Sharia is important to Muslims in the sense that it is both universal and egalitarian (Exposito, 1988). Sharia is applicable for all mankind and does not differentiate between ethnicity, as mention earlier. Islamic Sharia concerns with what a Muslim should do and what a Muslim should not to, no matter where that Muslim stand on the social hierarchy.Sharia is also important to Muslims because it stresses the importance of unity. Exposito (1988) Explains it in the following way: “All Muslims, Arab and non-Arab, rich and poor, black and white, caliph or craftsman, male and female, are bound by Islamic law as members of a single, transnational community of brotherhood of believers”. The importance of unity is also an obligation for the Muslims and it prescribed in the Quran (Ali, 2003): “And hold fast, all together, by the Rope which Allah stretches out for you and be not divided among your selves; for you were enemies and He joined your hearts in love, so that by His Grace you became brothers and you were on the brink of the Pit of Fire and He saved you from it.
Islam: A monotheistic religion characterized by the adoption of principles of submission to God; and believing in Prophet Muhammad (PBUH), as the last messenger of God. Accordingly, my role in this life is to worship Allah (SWT). In Islam, people should express verbally and believe in the heart that there is no God but Allah (Tawheed), as well as to practice Islam as much as Muslims might be able. In the Quran, Allah (SWT) says, "And I have neither created the Jinn nor humans except to worship Me." Az Zâriyât (51:56).
To have this type of growth there must be an underlying foundation to the movement. As any builder can attest, in order for a structure to maintain its integrity the support for that structure must be stabilized and strengthened. Within the holy writings of Islam the support and structure of the faithful is proclaimed. The concept of "no deity except God" is always alive within the heart of a Moslem. They recognize that he alone is the Creator, the Provider and Sustainer, and the true Reality; the source of all things -- of all benefits and harm.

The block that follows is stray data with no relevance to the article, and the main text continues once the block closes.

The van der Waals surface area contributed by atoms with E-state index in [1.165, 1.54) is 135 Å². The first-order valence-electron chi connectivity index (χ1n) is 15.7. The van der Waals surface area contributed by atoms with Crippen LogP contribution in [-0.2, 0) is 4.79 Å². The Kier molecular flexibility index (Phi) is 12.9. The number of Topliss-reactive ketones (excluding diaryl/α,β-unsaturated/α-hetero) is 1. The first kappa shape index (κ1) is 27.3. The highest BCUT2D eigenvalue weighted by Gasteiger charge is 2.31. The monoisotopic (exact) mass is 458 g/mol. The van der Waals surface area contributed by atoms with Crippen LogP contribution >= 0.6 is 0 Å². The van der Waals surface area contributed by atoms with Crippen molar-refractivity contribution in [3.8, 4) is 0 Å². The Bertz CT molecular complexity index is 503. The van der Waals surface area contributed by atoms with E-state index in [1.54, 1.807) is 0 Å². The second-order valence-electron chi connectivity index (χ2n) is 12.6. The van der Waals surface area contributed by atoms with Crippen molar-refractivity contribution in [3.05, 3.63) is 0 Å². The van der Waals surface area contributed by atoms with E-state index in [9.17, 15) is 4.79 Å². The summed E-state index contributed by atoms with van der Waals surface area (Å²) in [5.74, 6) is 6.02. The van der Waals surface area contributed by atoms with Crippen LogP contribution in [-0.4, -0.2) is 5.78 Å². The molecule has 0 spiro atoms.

(Sura 6:71, The Holy Qur'an) The core theology and beliefs of Islam inspires Muslims with a sense of meaning and direction in their lives. Paramount to Islamic beliefs are the Aqida ul-Islam or the Articles of Faith - the fundamental principles which direct, thus add meaning to an Islamic life, by dictating what Allah wills of His adherents. The first Article, the belief in Tahwid, the recognition of a singular being, installs meaning and purpose as Muslims live their lives in submission to their divine creator and His will for humans (Muslims). Tahwid outlines that there is only God, who establishes direction and meaning into a Muslim's life. (Sultan, 2004 pg.